21. The cavity-backed antenna defined in claim 15 further comprising a slot-based antenna window that covers the conductive antenna cavity and the antenna resonating element.
22. The cavity-backed antenna defined in claim 21 wherein the slot-based antenna window comprises a conductive housing structure having antenna window slots through which radio-frequency signals from the antenna pass.
23. The cavity-backed antenna defined in claim 22 wherein the antenna window slots are less than 100 microns in width and are more than 5 mm in length.
24. An antenna, comprising:
a dielectric support structure;
a metal layer on the dielectric support structure that forms a conductive antenna cavity; and
an antenna resonating element having a printed circuit board with an inverted-F antenna resonating element trace.
25. The antenna defined in claim 24 further comprising a slot-based antenna window that is located adjacent to the conductive antenna cavity and the antenna resonating element.
26. The antenna defined in claim 25 wherein the slot-based antenna window comprises a metal housing structure having a plurality of antenna window slots each having a width of less than 100 microns and each having a length of at least five millimeters.
27. The antenna defined in claim 26 wherein the inverted-F antenna resonating element trace has multiple branches and resonates in at least two communications bands.
28. The antenna defined in claim 24 wherein the conductive antenna cavity has a curved conductive wall formed from part of the metal layer.
29. A portable computer, comprising:
an upper housing portion having a metal housing structure;
an antenna window formed from a plurality of antenna window slots in the metal housing structure
a lower housing portion that is pivotably attached to the upper housing portion;
radio-frequency transceiver circuitry;
a transmission line that is coupled to the radio-frequency transceiver circuitry; and
a cavity-backed antenna that is located under the antenna window, that is coupled to the transmission line, and that has an antenna cavity formed from a plastic support with vertical metal sidewalls and a rear metal layer.
30. The portable computer defined in claim 29 wherein the upper housing portion has a curved edge region in which the antenna window slots are formed.
Description
    BACKGROUND
  • [0001]
    This relates generally to antennas, and, more particularly, to antennas for electronic devices.
  • [0002]
    Electronic devices such as portable computers and handheld electronic devices are becoming increasingly popular. Devices such as these are often provided with wireless communications capabilities. For example, electronic devices may use long-range wireless communications circuitry such as cellular telephone circuitry to communicate using cellular telephone bands at 850 MHz, 900 MHz, 1800 MHz, and 1900 MHz (e.g., the main Global System for Mobile Communications or GSM cellular telephone bands). Long-range wireless communications circuitry may also be used handle the 2100 MHz band and other bands. Electronic devices may use short-range wireless communications links to handle communications with nearby equipment. For example, electronic devices may communicate using the WiFi® (IEEE 802.11) bands at 2.4 GHz and 5 GHz (sometimes referred to as local area network bands) and the Bluetooth® band at 2.4 GHz.
  • [0003]
    It can be difficult to incorporate antennas successfully into an electronic device. Some electronic devices are manufactured with small form factors, so space for antennas is limited. In many electronic devices, the presence of electronic components in the vicinity of an antenna serves as a possible source of electromagnetic interference. Antenna operation can also be blocked by conductive structures. This can make it difficult to implement an antenna in an electronic device that contains conductive housing walls or other conductive structures that can potentially block radio-frequency signals.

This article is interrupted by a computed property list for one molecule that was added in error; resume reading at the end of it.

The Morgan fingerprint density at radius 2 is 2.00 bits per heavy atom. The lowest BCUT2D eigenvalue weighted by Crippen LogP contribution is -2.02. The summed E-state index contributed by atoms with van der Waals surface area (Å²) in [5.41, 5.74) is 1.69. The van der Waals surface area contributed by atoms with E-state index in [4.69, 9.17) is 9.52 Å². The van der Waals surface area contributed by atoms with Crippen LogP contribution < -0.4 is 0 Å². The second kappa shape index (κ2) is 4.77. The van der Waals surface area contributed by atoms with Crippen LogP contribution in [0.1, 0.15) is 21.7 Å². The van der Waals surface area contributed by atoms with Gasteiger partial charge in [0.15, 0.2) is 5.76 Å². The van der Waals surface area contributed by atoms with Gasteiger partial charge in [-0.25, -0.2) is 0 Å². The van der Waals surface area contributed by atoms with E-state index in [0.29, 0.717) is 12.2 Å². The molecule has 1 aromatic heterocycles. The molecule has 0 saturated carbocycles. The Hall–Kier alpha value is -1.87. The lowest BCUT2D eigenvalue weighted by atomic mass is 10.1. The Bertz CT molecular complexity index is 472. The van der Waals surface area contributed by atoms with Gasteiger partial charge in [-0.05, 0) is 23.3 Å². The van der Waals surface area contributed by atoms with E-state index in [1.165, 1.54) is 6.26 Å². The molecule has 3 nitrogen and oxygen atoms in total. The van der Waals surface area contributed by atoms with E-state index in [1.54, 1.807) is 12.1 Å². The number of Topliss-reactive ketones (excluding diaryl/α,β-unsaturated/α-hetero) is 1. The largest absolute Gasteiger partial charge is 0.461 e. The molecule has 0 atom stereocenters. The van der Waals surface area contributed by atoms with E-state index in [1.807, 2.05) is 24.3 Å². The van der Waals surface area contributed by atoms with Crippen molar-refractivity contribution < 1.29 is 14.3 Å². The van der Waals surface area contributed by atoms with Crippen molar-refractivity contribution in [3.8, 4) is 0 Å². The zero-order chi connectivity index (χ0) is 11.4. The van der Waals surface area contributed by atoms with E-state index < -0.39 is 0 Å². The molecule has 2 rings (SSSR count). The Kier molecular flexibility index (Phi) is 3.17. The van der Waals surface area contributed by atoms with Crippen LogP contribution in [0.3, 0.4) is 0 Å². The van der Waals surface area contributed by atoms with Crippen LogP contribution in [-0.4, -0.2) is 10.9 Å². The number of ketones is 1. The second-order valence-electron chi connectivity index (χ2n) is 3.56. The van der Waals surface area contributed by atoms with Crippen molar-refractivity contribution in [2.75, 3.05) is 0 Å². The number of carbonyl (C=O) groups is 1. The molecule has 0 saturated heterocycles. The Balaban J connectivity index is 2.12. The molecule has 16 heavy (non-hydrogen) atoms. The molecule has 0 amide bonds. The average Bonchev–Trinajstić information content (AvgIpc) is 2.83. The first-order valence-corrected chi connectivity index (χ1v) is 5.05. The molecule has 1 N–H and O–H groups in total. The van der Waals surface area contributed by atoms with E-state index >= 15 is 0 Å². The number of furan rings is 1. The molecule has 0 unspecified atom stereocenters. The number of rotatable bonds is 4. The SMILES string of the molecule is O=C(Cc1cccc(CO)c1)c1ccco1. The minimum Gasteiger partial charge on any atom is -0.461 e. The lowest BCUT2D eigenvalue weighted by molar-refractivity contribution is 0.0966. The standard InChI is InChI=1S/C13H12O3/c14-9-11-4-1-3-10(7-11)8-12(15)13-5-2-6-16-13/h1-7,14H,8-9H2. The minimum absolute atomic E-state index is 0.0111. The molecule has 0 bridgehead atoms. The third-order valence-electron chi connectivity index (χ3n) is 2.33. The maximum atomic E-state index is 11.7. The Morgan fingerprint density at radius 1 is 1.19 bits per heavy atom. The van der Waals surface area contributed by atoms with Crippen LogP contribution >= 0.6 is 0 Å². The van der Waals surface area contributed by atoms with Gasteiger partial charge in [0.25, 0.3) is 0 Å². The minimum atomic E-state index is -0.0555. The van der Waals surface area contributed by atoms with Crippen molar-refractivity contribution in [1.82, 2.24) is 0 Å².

• [0004]
    It would therefore be desirable to be able to provide improved antennas for wireless electronic devices.
  • SUMMARY
  • [0005]
    Antennas may be provided for electronic devices. The electronic devices may be portable devices such as portable computers or cellular telephones.
  • [0006]
    An electronic device may be provided with a housing. The housing may contain conductive portions such as conductive walls. An antenna for the electronic device may be mounted in the housing. The antenna may be provided with an antenna cavity. The antenna cavity may be formed from a layer of conductive material on a plastic support structure. The antenna cavity may have vertical sidewalls and a planar rear wall. The conductive material may be a metal such as copper.
  • [0007]
    The antenna may have an antenna resonating element. The antenna resonating element may be configured to cover multiple communications bands of interest. For example, the antenna resonating element may be configured to cover communications bands at 2.4 GHz and 5 GHz.
  • [0008]
    The antenna resonating element may be located in the antenna cavity. The resonating element may be formed from a layer of conductive material such as metal on a substrate. The substrate may be a printed circuit board such as a flexible or rigid printed circuit board. The layer of conductive material on the printed circuit board may be configured to form one or more antenna resonating element antenna slots. The antenna resonating element slots may include open and closed slots. The layer of conductive material on the printed circuit board may also be configured to form an inverted-F antenna resonating element. With this type of configuration, a conductive trace on the printed circuit board may be patterned to form a main resonating element arm and multiple antenna resonating element branches.